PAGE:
At the conference's spring meeting in May 1990, SEC presidents authorized Kramer to pursue expansion targets. The first to join was Arkansas, which left behind the troubled Southwest Conference. At that point, after discussions with South Carolina, Florida State, Miami, Texas, Texas A&M and possibly others, SEC leaders weren't sure how many more schools they would take. But they intended to arrive at an even number. "Very shortly we'll have to decide on the number, whether it be 12 or 14 or 16," Kramer told The Associated Press after the Arkansas move was officially announced on Aug. 1, 1990.
What would have happened if Yoder had left the number in his legislation at 14 instead of doing a solid for his friends in the CIAA? "It would have changed everything," Yoder said this week.
Would Kramer have pushed to add two more members after South Carolina joined? "I doubt it at that time," Kramer said. "It's hard to say whether we would have done it or not. I can't say what the mindset would have been. But I do know we were well aware of [the championship game concept] at the time." Remember, the SEC in 1990 wasn't the behemoth the SEC is now. Schools weren't necessarily aching to join. Florida State turned down the league in favor of the ACC, and Texas and Texas A&M were more interested in pursuing the SWC-Big 8 mash-up that ultimately became the Big 12 than joining the SEC. Another question: Had Kramer stopped at 12 and had the rule required 14, would anyone play a championship game now? We know leagues probably would have grown anyway, because larger leagues fetch better television rights deals. But would leaders have remembered what former PSAC commissioner Eberle calls "that little rule in the back of the rulebook" and recognized its moneymaking potential? Spinning out the potential outcomes of such a scenario would make this exercise from two years ago seem tame.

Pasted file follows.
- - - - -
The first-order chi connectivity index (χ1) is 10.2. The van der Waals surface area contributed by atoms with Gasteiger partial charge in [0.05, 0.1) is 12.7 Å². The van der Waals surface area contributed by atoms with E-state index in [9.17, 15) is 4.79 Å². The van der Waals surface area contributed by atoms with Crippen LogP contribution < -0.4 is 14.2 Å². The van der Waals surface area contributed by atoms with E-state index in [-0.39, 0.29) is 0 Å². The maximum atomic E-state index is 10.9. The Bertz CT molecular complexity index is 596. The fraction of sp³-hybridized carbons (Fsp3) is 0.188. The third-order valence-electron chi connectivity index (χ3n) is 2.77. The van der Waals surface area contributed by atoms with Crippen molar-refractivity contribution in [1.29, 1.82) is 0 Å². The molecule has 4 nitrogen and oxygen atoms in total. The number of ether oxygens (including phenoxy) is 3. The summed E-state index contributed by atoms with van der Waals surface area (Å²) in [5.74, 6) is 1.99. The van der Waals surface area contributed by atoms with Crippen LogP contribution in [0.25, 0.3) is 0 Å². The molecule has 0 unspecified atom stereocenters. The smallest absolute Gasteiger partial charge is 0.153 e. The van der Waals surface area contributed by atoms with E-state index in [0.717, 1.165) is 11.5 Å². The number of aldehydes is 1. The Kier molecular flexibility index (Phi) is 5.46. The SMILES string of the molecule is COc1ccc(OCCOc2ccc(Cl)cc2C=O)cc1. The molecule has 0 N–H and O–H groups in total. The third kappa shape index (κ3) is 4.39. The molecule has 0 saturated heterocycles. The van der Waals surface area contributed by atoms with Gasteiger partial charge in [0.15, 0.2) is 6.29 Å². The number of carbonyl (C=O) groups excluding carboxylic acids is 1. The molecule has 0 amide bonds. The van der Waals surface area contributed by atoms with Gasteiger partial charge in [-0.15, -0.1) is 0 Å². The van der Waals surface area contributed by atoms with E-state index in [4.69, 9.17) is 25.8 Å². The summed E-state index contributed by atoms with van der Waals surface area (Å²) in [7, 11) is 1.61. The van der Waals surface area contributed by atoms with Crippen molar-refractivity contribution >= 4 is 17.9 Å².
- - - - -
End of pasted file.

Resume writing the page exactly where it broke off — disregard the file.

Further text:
One thing is certain: No one should stand in the way of the ACC and Big 12 as they try to tweak a rule that was completely arbitrary in the first place. Yoder, Eberle and the rest gave no thought to how the rule might affect the more moneyed sectors of the NCAA membership. All they wanted was an opportunity to stage a title game for their league and their friends in the CIAA. As power-conference schools seek autonomy and -- in the process -- attempt to slim the rulebook, they would do well to seek the origins of most rules and consider how they fit into today's landscape. The conference title game rule is a prime example. "That approach is consistent with the deregulation efforts that are going on," ACC commissioner John Swofford said of the quest by his league and the Big 12. "It fits very nicely."
Even though it initially abstained, the PSAC did finally use the rule it created. Murray, the current commissioner, said the league now pays $5,000 a year to have its conference title game televised in Pennsylvania. Meanwhile, for its 2011 title game -- the last one for which the league released a revenue figure -- the SEC took in $15.3 million. That number has only grown since. "We're still looking for our one percent finder's fee," Murray joked.